How Does the IRS Know Your Capital Gains on Real Estate?
Real estate remains an attractive investment vehicle because of its relative ease of understanding compared to stocks, bonds, and private companies and because of its myriad tax benefits. Among small investors, single-family houses and small apartment buildings are the most popular real estate purchased. These real estate types provide extensive tax benefits and a potential appreciation in value. In addition to the ability to deduct the expenses incurred, investors pay capital gains taxes on real estate when sold instead of the typically higher ordinary income tax.
Exclusion for Personal Residence
You do not have to pay any taxes -- capital gains or ordinary income -- when you sell your primary residence if your profit does not exceed $250,000 for singles or $500,000 for married individuals filing jointly. You will have to pay capital gains on any amount above that threshold. You can use this exclusion on the sale of your home only once every two years.
Capital Gains Calculation
When you sell a property, you report the gain on the sale – the capital gain – on Schedule C of your income taxes. It is your responsibility to determine this number. Your gain or loss is calculated as follows: The price you sold the property for minus any fees associated with selling the property minus your cost basis in the property minus fees associated with buying the property. What you paid for the property plus any upgrades, renovations or rehabilitations you made on the property provide your cost basis.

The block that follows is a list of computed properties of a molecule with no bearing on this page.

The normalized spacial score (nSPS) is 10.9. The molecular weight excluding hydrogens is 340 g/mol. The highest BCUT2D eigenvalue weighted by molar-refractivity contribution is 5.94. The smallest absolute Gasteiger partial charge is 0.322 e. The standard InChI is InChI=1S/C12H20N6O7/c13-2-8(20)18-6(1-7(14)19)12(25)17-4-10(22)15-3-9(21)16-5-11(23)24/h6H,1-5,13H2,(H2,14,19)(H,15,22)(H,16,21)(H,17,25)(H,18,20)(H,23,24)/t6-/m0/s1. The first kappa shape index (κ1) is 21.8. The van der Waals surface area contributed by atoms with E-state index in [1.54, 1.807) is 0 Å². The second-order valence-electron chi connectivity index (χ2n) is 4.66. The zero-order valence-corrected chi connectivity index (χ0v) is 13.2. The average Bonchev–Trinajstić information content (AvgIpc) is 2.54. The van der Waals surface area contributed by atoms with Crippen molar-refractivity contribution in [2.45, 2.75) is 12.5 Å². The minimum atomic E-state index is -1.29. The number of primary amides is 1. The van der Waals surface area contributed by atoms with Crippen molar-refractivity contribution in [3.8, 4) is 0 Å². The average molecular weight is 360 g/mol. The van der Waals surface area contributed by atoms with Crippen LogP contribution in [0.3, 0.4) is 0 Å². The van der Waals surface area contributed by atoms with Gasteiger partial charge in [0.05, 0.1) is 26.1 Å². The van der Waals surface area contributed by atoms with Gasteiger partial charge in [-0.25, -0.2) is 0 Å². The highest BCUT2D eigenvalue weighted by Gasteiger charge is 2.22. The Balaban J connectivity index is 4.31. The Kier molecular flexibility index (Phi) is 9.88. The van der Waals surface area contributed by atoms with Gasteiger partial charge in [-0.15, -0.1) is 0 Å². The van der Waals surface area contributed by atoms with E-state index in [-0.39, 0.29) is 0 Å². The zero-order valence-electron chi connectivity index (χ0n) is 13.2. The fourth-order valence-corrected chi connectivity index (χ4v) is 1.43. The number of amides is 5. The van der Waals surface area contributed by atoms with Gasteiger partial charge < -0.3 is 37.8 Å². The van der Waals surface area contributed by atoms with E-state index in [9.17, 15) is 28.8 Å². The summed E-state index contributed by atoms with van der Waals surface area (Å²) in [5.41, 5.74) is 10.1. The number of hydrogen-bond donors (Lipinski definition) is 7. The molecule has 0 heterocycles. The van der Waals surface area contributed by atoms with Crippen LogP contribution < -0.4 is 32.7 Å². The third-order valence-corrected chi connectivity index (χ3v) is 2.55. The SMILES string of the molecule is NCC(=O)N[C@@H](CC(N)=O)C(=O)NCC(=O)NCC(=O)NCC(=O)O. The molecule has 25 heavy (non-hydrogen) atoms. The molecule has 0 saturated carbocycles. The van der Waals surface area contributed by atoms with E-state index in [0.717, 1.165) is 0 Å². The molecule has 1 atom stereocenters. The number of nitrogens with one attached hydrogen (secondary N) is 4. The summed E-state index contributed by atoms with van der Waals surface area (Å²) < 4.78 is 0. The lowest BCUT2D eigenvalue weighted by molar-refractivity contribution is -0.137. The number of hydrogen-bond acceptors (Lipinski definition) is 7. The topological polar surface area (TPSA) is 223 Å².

IRS Default Calculation
In the absence of calculating this information and providing it to the IRS, the IRS defaults to a simpler calculation to determine your cost basis and hence, your capital gain. The IRS default is to simply subtract what you paid for the property from what you sold the property for. If the IRS detects an error, it will review previous tax returns and compare what you included in the tax return that documents the sale with what you filed in the past. Hence it is important to keep good financial and property records for each rental property.
In addition, keep a record of any capital expenditures made on the property. Capital expenditures include renovating a bathroom, building an addition, installing a deck or putting on a new roof. While you can deduct regular repairs and maintenance on Schedule C of your personal tax return, you cannot deduct these large, capital expenditures. Instead capital expenditures are added to the cost basis of the property -- in other words, capitalized -- and depreciated over time.
Purchase and Sale of Real Estate
When you buy a property, the settlement statement will delineate the purchase amount, any closing costs you incurred with the transaction and any mortgage financing you received. When you sell a property, the settlement statement provides the same information but focuses on the seller’s column. The statement provides the sales price, any loan payoff amount, and the closing costs you incurred and paid as the seller. Save both statements since you will use them to determine and justify your gain.
Tiffany C. Wright has been writing since 2007. She is a business owner, interim CEO and author of "Solving the Capital Equation: Financing Solutions for Small Businesses." Wright has helped companies obtain more than $31 million in financing. She holds a master's degree in finance and entrepreneurial management from the Wharton School of the University of Pennsylvania.